Follow these tips don't let the bedbugs bite
(ARA) The old adage, "Sleep tight, don't let the bedbugs bite," is more than a nursery rhyme. To some, these pests have become a nightmare. Bedbugs, which were all but eliminated in the United States following World War II, have made their way back into the States and are spreading from coast to coast.
"Bedbugs have become a national problem, and few areas have remained unaffected by their return," Stoy Hedges, entomologist and director of technical services at Terminix, said.
Bedbugs are insects that lurk in the cracks and crevices of mattresses, box springs, headboards and furniture by day and emerge at night to feed on their sleeping victims. Small enough to stow away in a pants cuff, these hitchhikers can spread from city to city or continent to continent by crawling into luggage or attaching to clothing.
"Twenty years ago, people thought bedbugs were just a part of a popular children's rhyme, but Americans are learning the hard way that bed bugs are more than a myth," Hedges said. "In the past year, we've seen our bedbug reports jump by nearly 70 percent, and we're even getting reports of these pests in four-and five-star hotels."
Increasing international travel and changing pest control practices are thought to be leading contributors to the bedbug's resurgence.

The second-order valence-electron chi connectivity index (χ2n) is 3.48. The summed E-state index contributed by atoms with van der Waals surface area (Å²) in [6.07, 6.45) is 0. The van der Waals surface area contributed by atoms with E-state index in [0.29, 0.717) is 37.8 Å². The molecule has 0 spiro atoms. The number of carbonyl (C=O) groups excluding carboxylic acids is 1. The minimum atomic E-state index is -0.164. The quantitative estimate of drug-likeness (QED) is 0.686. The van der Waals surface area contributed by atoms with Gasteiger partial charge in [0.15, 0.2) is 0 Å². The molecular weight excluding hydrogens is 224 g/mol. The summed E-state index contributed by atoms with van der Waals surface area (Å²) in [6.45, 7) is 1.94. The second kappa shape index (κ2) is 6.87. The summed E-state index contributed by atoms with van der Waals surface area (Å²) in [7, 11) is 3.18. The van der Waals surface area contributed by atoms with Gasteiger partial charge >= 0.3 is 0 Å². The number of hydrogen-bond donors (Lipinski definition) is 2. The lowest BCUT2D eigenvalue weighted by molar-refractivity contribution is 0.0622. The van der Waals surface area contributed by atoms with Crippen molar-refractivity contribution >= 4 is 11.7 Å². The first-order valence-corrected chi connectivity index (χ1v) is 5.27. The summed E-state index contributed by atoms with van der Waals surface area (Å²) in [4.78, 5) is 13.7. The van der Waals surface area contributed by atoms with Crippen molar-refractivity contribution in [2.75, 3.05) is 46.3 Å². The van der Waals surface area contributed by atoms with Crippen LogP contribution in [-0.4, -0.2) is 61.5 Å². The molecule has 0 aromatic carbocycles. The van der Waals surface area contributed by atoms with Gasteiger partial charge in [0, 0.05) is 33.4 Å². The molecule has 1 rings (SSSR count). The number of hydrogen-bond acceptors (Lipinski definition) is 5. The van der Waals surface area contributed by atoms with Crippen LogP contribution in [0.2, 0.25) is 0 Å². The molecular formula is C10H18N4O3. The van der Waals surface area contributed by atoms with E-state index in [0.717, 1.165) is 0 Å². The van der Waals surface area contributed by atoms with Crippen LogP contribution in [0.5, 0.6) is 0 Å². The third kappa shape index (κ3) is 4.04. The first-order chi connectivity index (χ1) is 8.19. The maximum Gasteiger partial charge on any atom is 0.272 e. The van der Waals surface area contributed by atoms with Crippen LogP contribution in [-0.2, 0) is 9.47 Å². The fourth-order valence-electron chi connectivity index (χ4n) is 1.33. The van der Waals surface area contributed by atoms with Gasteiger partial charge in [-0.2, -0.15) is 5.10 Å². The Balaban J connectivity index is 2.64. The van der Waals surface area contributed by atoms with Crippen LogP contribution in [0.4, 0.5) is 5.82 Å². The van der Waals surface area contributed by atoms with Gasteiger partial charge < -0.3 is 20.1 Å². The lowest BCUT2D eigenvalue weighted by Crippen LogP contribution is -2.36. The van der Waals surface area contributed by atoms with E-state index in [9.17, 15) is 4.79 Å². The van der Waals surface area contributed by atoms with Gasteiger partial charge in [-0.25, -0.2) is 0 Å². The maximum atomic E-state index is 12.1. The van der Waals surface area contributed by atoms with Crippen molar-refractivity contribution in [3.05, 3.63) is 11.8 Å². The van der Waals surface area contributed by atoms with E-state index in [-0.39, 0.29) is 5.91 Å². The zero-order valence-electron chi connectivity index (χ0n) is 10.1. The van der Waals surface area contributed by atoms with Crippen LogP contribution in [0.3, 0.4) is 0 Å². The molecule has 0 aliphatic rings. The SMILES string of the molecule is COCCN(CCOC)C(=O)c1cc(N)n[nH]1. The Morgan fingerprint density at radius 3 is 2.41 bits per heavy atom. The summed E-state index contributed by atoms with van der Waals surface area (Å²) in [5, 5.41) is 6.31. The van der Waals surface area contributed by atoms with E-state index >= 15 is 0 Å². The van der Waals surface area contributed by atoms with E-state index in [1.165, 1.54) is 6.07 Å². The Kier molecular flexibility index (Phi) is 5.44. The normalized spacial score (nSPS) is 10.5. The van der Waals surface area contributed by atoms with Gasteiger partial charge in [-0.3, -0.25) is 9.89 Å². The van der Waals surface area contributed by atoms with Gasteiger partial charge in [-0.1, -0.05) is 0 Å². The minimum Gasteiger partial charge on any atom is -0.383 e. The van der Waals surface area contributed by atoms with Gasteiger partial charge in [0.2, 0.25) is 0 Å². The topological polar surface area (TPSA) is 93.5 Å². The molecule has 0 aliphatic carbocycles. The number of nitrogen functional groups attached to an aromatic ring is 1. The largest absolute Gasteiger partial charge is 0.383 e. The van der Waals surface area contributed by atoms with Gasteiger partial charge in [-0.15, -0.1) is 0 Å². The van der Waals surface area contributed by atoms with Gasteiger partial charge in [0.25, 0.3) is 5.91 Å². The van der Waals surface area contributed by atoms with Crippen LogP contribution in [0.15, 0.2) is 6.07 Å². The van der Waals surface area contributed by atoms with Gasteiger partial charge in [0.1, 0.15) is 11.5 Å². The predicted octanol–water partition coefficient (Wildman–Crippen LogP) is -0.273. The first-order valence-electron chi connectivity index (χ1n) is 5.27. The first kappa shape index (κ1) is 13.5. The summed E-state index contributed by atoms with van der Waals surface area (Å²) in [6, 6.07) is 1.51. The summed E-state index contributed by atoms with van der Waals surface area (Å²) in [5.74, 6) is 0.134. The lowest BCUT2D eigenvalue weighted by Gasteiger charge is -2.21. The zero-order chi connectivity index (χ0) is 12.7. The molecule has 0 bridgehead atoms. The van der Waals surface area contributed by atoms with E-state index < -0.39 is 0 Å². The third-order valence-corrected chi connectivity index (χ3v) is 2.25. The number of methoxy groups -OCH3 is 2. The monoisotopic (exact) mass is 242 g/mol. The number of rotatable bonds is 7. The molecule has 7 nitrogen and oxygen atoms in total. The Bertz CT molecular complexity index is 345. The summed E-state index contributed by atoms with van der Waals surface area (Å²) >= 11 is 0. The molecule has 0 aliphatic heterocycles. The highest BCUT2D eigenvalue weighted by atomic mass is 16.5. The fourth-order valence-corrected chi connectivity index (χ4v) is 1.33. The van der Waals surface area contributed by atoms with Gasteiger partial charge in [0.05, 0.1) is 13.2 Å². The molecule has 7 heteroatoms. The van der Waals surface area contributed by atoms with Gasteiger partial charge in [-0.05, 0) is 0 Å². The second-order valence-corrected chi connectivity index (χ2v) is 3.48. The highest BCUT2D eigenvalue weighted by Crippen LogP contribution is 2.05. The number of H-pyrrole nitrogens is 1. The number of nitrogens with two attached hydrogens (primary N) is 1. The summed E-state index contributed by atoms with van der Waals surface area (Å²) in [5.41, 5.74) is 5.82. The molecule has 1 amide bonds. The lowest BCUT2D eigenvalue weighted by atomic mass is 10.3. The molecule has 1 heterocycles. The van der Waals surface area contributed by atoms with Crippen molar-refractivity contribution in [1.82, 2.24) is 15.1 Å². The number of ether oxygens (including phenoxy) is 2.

"The explosion in bedbug cases should be no surprise," Dr. Gary Bennett, a Purdue University entomologist, said. "Although bedbugs were nearly wiped out in the United States, they remained quite common in other parts of world and are now using our travel patterns as a way to hitch a ride back into the United States."
While bedbugs are commonly considered a sign of unsanitary conditions, experts agree that the stealthy vermin are not a reflection of cleanliness. Bedbugs are opportunistic and will infest even the nicest hotels and homes.
Bedbugs aren't known to spread disease, but bites can leave painful, itchy welts. Unfortunately for victims, doctors commonly misdiagnose the bites, confusing them with other insect bites or general skin ailments.
Travelers can protect themselves by doing the following:
Check around headboards, mattresses and box springs for bedbugs and the dark blood spots they leave behind.
Hang all clothing. Leave nothing lying on the bed or furniture.
Do not allow your baggage to sit on the floor. Store it on a luggage rack as far from the bed as possible.
Do not take a personal pillow, blankets or sheets on a trip. Bedbugs can hide in these and be brought home.
Use a plastic trash bag to seal your luggage while at the hotel. This will help keep bedbugs out.
Vacuum suitcases when returning from trips and immediately wash clothing in hot water.
For more information about bedbugs and other seasonal pests, visit www.terminix.com
, or call (800)-TERMINIX.
Courtesy of ARAcontent